“Hua, I’m your mother.”

                                                                                       By Amie Rapp

She Wanted to Play the Guitar!

Because of her limb difference, Julia can either strum or play chords on a guitar, but she can't do both at the same time, and this girl likes to rock and roll!
So we took a little trip to Shriner's Hospital and talked to a prosthetist. She was very enthusiastic about developing a device for Julia that would help her to hold a pick with her left hand!

Julia was a little scared because this was a new experience, but it didn't take long before she was smiling and asking questions again.

First the prosthetist measured Julia's arm.

Then Julia got to pick out her design. She chose blue marble.

Now it was time to start making her device. Her arm was covered in a couple socks, and then it was wrapped in "mud", which didn't look or feel like mud at all. It was a roll of sticky white stuff that hardened after it was applied.

This part didn't hurt at all!

Now the prosthetist marked different places on the form to show where Julia's bones were and where her arm bent.

Once the form was hardened, it came right off! Now all we had to do was go home and let the prosthetist work her magic.

A couple weeks later, we returned to Shriner's to pick up her device.
First, a sock was put on her arm and then a silicone-like sleeve was used to hold the device in place. It had to be adjusted just a little bit to make sure that it fit perfectly.

Now for the big moment! It was time to try it out with a guitar. The prosthetist checked to make sure that the angle was correct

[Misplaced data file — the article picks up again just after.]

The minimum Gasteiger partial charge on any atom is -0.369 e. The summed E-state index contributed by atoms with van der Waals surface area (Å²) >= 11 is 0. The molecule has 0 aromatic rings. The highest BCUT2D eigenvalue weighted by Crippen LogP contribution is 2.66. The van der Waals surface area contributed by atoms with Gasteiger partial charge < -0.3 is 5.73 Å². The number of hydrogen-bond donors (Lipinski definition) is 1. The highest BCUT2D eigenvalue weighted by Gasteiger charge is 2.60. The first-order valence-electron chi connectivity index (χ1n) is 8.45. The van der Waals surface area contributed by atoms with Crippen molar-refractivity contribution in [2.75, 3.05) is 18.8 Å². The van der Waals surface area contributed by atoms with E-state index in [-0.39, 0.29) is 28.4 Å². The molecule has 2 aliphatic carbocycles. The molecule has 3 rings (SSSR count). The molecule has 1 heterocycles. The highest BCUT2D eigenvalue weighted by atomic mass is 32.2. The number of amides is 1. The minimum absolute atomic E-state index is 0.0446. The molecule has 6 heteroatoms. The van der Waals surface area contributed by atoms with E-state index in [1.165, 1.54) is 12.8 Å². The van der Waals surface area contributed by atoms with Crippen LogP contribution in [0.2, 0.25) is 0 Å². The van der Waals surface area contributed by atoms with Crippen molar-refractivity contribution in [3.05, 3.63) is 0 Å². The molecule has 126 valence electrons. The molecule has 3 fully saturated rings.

Then Dad gave a few quick pointers.

And after a little bit of practice...

        We have a ROCK STAR in the making!

Thursday, May 8, 2014

The Fragile Thread

I mentally started this post about a month ago, and in my mind the title was, "Never Underestimate the Value of a Mom." My premise was going to be that even though we moms are great at knowing what we're not so good at, our children see past all that and love us unconditionally.

You see, my daughter had gotten into an unintentional habit of looking up at me multiple times a day and saying the words, "I'm so glad I have a mommy and daddy!" 
Every. Single. Day. She said those words with the most serene, happy look on her face, and she would usually be holding my hand, so she would snug up on my arm and melt into me. What a treasure! What a treat to hear those words even when I had made mistakes or mishandled situations earlier in the day. When we were playing together or taking a walk, just spending time together, inevitably she would look up at me with her dark brown eyes and speak her happiness into my heart. "I'm so glad to have a mommy and daddy!"